19. It was really hard to have to give up: my independence and choice to do things.  My body dictates what I do now, or don't do I suppose.

20. A new hobby I have taken up since my diagnosis is: blogging and online gaming. Recently gotten back into learning HTML and CSS some. Well attempting to learn :)  I may rework this blog soon with what I'm learning!

21. If I could have one day of feeling normal again I would: go fishing with my daughters, Go camping for the first time (real camping, not cabin camping), Go to Disney World or somewhere my kids would love that requires a lot of walking and just enjoy it!  I don't know how I would fit all this into one day :)

22. My illness has taught me: that I am loved, cherished, and important. I have the best family, friends, and church family that anyone could ever have. And most of all, I've learned that God truly cares for each and every aspect of my life because he has provided and been there with me through all of this!

23. Want to know a secret? One thing people say that really bothers me is: "You should stop focusing on this disease, move on, and get better." I really and honestly wish I could remove the word "Dysautonomia" from my thoughts and I'd be all better!!! But last I checked, Dys. is a disease of the ANS, and not the thought system!!!

24. But I love it when people: say You're life and testimony is a blessing to me.

25. My favorite motto, scripture, quote that gets me through tough times is: 'But they that wait upon the Lord shall renew their strength; they shall mount up with wings as eagles; they shall run, and not be weary; and they shall walk, and not faint.' Isaiah 40:31  Because I long for the day that I can walk and run and not be sick.

26. When someone is diagnosed I’d like to tell them: that when they feel they have no strength left to fight. When they feel that their last ounce of energy has been spent... look to Jesus. For only through Christ will we find the necessary strength to win this battle and the next one too.  "...I have learned to be content whatever the circumstances. I know what it is to be in need, and I know what it is to have plenty. I have learned the secret of being content in any and every situation, whether well fed or hungry, whether living in plenty or in want. I can do everything through Him who gives me strength." Philippians 4: 11b - 13, NIV.

27. Something that has surprised me about living with an illness is: how quickly I can go from feeling fine to needing help just to stand or dress myself.

28. The nicest thing someone did for me when I wasn’t feeling well was: wow, there are so many things... I guess the cards, prayer cloths, phone calls to check on me, help cleaning my house, help getting into church, the list goes on and on...  And I suppose that something that people tend to forget is nice, is realizing that I have problems with things, but you let me get through them with some dignity left by just silently supporting me. This is a true friend!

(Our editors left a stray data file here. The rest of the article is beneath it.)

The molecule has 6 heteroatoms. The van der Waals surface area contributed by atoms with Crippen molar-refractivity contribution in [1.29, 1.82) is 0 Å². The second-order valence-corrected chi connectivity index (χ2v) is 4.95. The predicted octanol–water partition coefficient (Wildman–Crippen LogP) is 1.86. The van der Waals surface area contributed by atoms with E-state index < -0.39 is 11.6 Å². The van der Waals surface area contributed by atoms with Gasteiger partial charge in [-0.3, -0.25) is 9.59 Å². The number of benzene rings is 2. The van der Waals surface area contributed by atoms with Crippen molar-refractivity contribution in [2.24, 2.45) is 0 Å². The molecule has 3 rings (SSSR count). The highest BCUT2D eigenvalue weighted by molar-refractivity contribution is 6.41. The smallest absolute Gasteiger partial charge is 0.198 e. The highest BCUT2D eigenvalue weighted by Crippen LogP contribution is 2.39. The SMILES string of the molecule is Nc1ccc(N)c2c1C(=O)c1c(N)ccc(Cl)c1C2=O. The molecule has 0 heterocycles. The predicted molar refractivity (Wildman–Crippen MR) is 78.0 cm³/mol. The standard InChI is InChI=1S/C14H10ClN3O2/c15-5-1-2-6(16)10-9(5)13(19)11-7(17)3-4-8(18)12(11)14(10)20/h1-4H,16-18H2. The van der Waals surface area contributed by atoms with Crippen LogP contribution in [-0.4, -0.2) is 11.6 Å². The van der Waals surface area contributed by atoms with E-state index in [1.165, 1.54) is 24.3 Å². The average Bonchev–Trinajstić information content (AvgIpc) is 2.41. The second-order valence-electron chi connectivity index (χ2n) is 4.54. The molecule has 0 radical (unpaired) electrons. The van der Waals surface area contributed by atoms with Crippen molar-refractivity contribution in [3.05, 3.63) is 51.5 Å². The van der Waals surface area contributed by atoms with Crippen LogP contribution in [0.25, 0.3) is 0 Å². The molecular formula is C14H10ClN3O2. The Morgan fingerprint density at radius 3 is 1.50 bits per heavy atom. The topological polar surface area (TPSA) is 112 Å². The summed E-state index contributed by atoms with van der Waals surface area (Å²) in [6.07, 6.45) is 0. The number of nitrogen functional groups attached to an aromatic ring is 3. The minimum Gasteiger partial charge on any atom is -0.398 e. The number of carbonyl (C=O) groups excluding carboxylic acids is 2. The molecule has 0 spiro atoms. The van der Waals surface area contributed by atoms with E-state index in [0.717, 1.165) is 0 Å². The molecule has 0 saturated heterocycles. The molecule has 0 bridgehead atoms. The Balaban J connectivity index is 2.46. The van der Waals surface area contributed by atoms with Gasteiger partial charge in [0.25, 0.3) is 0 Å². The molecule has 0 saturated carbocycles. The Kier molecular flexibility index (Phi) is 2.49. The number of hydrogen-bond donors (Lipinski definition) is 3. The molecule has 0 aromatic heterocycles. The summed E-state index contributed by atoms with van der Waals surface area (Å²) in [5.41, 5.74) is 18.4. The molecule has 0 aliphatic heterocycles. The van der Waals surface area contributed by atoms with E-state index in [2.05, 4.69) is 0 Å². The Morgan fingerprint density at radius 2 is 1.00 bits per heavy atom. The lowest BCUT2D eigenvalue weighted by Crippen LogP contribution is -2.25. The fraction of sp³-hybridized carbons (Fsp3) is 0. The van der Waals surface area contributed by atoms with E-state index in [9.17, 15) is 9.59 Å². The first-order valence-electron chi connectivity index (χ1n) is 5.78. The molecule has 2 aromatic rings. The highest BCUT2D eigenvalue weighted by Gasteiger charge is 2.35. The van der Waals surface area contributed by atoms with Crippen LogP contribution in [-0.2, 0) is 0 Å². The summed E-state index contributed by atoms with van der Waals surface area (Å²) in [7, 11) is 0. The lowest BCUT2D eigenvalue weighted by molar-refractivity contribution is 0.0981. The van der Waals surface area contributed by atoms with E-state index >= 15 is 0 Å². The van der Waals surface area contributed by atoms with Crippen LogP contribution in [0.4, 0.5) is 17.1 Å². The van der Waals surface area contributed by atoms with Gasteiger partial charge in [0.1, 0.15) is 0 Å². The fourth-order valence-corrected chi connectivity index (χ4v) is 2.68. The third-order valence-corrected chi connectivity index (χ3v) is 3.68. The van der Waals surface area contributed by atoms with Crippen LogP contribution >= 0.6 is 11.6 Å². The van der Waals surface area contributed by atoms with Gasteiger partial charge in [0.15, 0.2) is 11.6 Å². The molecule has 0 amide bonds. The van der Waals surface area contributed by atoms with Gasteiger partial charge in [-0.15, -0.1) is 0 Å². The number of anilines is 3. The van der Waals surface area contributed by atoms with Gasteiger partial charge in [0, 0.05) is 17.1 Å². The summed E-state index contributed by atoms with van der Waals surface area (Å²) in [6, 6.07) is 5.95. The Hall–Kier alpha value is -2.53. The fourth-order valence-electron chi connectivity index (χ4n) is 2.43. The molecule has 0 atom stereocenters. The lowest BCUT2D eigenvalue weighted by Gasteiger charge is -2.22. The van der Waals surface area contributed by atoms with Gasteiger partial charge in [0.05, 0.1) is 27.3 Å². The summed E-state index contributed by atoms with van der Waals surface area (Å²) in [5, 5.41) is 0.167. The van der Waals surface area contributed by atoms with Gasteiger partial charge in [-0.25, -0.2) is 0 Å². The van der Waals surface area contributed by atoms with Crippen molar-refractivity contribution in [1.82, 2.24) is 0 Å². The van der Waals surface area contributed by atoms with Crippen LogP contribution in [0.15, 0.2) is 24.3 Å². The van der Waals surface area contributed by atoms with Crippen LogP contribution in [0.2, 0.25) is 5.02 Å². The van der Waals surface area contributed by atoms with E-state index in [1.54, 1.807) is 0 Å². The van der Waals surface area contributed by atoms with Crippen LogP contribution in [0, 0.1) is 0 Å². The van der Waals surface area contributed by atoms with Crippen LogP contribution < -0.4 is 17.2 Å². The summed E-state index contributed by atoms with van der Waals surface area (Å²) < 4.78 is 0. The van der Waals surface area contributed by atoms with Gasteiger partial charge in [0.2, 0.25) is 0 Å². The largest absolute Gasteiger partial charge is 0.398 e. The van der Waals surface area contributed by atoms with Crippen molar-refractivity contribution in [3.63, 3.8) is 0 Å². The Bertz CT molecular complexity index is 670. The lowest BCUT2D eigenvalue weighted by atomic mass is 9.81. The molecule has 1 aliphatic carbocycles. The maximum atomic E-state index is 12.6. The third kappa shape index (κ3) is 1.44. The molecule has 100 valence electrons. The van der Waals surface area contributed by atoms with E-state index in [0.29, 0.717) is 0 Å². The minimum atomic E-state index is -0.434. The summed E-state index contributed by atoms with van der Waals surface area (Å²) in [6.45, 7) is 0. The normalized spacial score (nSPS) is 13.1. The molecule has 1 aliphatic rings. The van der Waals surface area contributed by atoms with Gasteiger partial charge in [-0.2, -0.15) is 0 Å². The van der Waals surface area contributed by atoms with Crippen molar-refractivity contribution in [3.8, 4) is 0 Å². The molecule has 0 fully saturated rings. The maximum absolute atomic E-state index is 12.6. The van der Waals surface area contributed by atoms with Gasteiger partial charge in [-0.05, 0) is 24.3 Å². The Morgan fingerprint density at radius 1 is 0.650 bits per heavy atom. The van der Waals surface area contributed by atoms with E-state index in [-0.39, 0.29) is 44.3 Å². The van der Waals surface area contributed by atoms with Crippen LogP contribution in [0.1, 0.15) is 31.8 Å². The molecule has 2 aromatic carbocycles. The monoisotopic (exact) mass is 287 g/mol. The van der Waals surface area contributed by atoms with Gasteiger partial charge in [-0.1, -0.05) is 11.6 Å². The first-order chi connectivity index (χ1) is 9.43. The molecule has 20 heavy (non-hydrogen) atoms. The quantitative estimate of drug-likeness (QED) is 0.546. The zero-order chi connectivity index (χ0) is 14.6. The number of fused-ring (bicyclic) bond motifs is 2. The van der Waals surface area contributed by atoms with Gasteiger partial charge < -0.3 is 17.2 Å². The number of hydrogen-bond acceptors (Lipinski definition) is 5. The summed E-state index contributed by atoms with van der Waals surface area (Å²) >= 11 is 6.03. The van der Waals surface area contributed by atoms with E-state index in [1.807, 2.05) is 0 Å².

29. I’m involved with Invisible Illness Week because: there is so many people that have never heard of the disease even in the medical community! If you don't believe me, have an ambulance pick you up and they ask your history and this is part of it. And they ask you what it is!  Or go to an ER with a problem associated with Dys. that presents like a possible other problem (like my silent migraine that appeared as a stroke but wasn't) and have a Dr. who just can't find the answer and doesn't know anything about these problems look at you and tell you it's all in your mind and you should see a Shrink! (HONESTLY!! THIS HAPPENED TO ME!!!) Thank God for Dr.'s and medical staff who will listen and look for the answers instead of declaring a mental disorder wrongly!

30. The fact that you read this list makes me feel: that I truly have friends and family who love and care for me.


Rachel said...

Thanks for sharing this. It has been good to read a lot of these lists by my bloggy friends. We face a lot of the same stuff.

It's funny that you mentioned House. I tried watching that show last year after some of my friends kept going on and on about how good it is. I watched it a few times, and I really tried to like it, but I just couldn't. It wasn't relaxing or entertaining. It was just too stressful watching a show with a doctor with a horrible bedside manner. I deal with medical stuff too much anyway. When I watch tv I want it to be a break from reality!

hillary said...

Hey miranda!! I also have Dysautonomia and the same symptoms and some of the same meds as you and also my own blog about it too lol. I enjoyed reading your blog. Would love to know how you're doing and feeling, what helps and what doesn't. i was recently diagnosed last year, too, so it's definitely been a journey. also, I am a strong Christian too and love seeing that youre being bold about your faith and how important it is in our healing. You WILL be healed sister! Believe it! Praying for you.